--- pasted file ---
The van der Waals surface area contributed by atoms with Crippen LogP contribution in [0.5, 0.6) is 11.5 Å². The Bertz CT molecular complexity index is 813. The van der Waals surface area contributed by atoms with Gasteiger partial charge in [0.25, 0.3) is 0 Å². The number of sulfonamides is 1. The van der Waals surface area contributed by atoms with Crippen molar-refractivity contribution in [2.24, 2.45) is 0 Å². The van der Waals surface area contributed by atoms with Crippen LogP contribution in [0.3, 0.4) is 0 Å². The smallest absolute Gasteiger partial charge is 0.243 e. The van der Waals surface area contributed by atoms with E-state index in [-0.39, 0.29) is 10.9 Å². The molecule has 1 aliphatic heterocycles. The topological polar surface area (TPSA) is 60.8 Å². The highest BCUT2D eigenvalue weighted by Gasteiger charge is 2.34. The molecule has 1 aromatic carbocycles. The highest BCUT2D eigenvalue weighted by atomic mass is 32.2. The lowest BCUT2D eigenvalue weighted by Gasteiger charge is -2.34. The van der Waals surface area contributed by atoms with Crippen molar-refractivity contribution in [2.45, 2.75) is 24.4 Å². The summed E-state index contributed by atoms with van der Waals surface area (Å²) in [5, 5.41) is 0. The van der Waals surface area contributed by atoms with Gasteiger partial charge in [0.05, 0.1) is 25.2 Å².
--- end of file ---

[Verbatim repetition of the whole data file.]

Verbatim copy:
The van der Waals surface area contributed by atoms with Crippen LogP contribution in [0.5, 0.6) is 11.5 Å². The Bertz CT molecular complexity index is 813. The van der Waals surface area contributed by atoms with Gasteiger partial charge in [0.25, 0.3) is 0 Å². The number of sulfonamides is 1. The van der Waals surface area contributed by atoms with Crippen molar-refractivity contribution in [2.24, 2.45) is 0 Å². The van der Waals surface area contributed by atoms with Crippen LogP contribution in [0.3, 0.4) is 0 Å². The smallest absolute Gasteiger partial charge is 0.243 e. The van der Waals surface area contributed by atoms with E-state index in [-0.39, 0.29) is 10.9 Å². The molecule has 1 aliphatic heterocycles. The topological polar surface area (TPSA) is 60.8 Å². The highest BCUT2D eigenvalue weighted by Gasteiger charge is 2.34. The molecule has 1 aromatic carbocycles. The highest BCUT2D eigenvalue weighted by atomic mass is 32.2. The lowest BCUT2D eigenvalue weighted by Gasteiger charge is -2.34. The van der Waals surface area contributed by atoms with Crippen molar-refractivity contribution in [2.45, 2.75) is 24.4 Å². The summed E-state index contributed by atoms with van der Waals surface area (Å²) in [5, 5.41) is 0. The van der Waals surface area contributed by atoms with Gasteiger partial charge in [0.05, 0.1) is 25.2 Å².